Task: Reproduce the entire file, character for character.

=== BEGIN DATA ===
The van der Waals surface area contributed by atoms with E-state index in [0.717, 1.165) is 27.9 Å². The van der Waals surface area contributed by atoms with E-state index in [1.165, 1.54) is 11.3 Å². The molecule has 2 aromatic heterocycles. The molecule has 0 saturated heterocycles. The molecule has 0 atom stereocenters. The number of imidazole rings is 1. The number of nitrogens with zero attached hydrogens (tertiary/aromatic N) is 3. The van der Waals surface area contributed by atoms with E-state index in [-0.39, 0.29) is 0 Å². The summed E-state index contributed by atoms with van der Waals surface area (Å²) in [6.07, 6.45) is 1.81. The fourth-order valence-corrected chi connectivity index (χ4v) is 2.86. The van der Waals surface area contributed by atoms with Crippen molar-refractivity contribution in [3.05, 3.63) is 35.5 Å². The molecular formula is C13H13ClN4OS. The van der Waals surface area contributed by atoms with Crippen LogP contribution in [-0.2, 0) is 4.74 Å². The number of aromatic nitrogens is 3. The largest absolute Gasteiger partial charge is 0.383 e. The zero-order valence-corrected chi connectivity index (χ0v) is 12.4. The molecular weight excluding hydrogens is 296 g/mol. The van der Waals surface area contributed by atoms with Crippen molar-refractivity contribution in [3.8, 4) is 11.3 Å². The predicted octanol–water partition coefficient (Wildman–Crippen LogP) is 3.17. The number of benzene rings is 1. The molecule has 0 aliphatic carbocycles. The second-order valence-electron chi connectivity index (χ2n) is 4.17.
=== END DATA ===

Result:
The van der Waals surface area contributed by atoms with E-state index in [0.717, 1.165) is 27.9 Å². The van der Waals surface area contributed by atoms with E-state index in [1.165, 1.54) is 11.3 Å². The molecule has 2 aromatic heterocycles. The molecule has 0 saturated heterocycles. The molecule has 0 atom stereocenters. The number of imidazole rings is 1. The number of nitrogens with zero attached hydrogens (tertiary/aromatic N) is 3. The van der Waals surface area contributed by atoms with E-state index in [-0.39, 0.29) is 0 Å². The summed E-state index contributed by atoms with van der Waals surface area (Å²) in [6.07, 6.45) is 1.81. The fourth-order valence-corrected chi connectivity index (χ4v) is 2.86. The van der Waals surface area contributed by atoms with Crippen molar-refractivity contribution in [3.05, 3.63) is 35.5 Å². The molecular formula is C13H13ClN4OS. The van der Waals surface area contributed by atoms with Crippen LogP contribution in [-0.2, 0) is 4.74 Å². The number of aromatic nitrogens is 3. The largest absolute Gasteiger partial charge is 0.383 e. The zero-order valence-corrected chi connectivity index (χ0v) is 12.4. The molecular weight excluding hydrogens is 296 g/mol. The van der Waals surface area contributed by atoms with Crippen molar-refractivity contribution in [3.8, 4) is 11.3 Å². The predicted octanol–water partition coefficient (Wildman–Crippen LogP) is 3.17. The number of benzene rings is 1. The molecule has 0 aliphatic carbocycles. The second-order valence-electron chi connectivity index (χ2n) is 4.17.